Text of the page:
Certified crop advisers are a valuable resource for farmers. An Indiana farmer asks a question that’s likely on the minds of many farmers these days. A panel of Indiana CCAs offers their thoughts. The CCAs are Danny Greene, Greene Ag Consulting, Franklin; Andy Like, Amvac agronomist, Knox County; and Jeff Nagel, agronomist, Ceres Solutions Cooperative, based in Lafayette.
Question: A neighbor raises non-GMO corn. He didn’t have any trouble with corn borer last year. A friend who farms a couple of counties over also raises some non-GMO corn, and he had enough corn borer to cause ear droppage and maybe yield loss. I would like to go to corn without Bt traits to save money. Is that wise? If so, do I just ignore corn borer?
Greene: Several questions need to be considered to get to the right conclusion. How much loss might be experienced by using non-GMO corn compared with Bt genetic corn borer resistance in bushels, dollars and frustration? Do you have a premium market for the non-GMO corn? How much lodged corn can you tolerate? Do you have a scouting plan? Do you have a timely way to apply an insecticide on the non-GMO corn if treatment is needed? Remember, the first- and last-planted corn in an area is the most attractive to European corn borer, and is most at risk.
Don’t ignore corn borer. While some areas typically experience heavier corn borer damage than others, corn borers are mobile and cannot be trusted to stay away. If the yield loss potential is tolerable with the non-GMO option and the return looks positive, I would plant non-GMO corn, implement a scouting plan, and be ready to manage pests as needed. However, I would consider planting Bt-traited corn if I am planting early or late for my area.
Like: Foregoing the Bt trait can be risky, but corn borer can be managed by scouting and paying attention to trap counts gathered by university Extension. If you determine from your scouting that you need to control the corn borer with an insecticide, you can many times time the application of the insecticide with a fungicide application and help justify the cost of the application. It’s important to remember that yield loss is not the only factor to consider. Fields that have heavy borer pressure are often difficult to harvest because of down corn.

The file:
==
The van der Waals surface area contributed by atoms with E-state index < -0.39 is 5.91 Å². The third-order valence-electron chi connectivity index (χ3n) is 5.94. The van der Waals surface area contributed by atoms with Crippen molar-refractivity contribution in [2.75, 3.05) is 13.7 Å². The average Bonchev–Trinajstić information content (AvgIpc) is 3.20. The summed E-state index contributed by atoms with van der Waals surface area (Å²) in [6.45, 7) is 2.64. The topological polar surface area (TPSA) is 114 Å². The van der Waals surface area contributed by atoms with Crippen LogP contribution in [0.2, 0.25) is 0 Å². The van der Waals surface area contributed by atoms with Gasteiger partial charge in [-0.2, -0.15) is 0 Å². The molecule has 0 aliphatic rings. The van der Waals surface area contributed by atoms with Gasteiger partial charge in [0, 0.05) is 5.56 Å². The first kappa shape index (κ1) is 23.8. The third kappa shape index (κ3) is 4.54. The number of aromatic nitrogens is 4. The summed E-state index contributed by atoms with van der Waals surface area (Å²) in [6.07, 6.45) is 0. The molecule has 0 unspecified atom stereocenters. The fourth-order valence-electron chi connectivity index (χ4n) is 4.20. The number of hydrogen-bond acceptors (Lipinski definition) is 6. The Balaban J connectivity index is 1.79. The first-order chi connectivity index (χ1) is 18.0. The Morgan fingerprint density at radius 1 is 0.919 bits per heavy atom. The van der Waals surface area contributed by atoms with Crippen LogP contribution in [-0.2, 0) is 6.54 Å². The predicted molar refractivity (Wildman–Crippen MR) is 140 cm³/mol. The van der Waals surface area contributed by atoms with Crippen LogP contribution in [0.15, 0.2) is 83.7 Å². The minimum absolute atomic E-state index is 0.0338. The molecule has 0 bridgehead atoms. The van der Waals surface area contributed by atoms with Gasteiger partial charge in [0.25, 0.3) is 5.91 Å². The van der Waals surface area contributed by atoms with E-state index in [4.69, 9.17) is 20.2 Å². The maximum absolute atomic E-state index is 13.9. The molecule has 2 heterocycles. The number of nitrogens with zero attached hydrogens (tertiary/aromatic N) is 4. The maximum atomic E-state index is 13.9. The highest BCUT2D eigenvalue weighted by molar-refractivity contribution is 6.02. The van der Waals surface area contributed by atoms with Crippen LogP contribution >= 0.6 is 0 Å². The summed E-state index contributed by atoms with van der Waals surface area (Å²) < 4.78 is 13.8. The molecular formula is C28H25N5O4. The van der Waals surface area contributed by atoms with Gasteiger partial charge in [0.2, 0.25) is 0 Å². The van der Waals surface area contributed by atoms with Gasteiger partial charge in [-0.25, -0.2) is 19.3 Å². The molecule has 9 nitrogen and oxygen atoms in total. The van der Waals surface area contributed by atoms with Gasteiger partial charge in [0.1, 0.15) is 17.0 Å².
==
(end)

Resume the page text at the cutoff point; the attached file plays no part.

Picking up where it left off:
Nagel: Your neighbor and friend experienced the variability that exists with insects like ECB. We often observe economically damaging levels of ECB in some, but not all, cornfields without insect-protecting traits. ECB has not gone away. You don’t want to ignore the threat.
If you plant nontraited corn, it’s critical to scout for ECB. ECB overwinter as larvae in cornstalks. In the spring, they pupate, emerge as moths, mate and seek egg-laying sites. Corn in the vegetative stages is attractive for egg laying and first-generation larvae damage. This first generation can be reasonably controlled by foliar-applied insecticides if needed before larvae enter the stalk.
The second-generation larvae are the ones that enter ears and ear shanks. This generation is difficult to scout and time for an insecticide application.
When making the decision to plant nontraited corn, factor in an economic cost of treating one time or a yield loss from not treating. One ECB larva per plant in the whorl stage can cause around 5% yield loss if left untreated.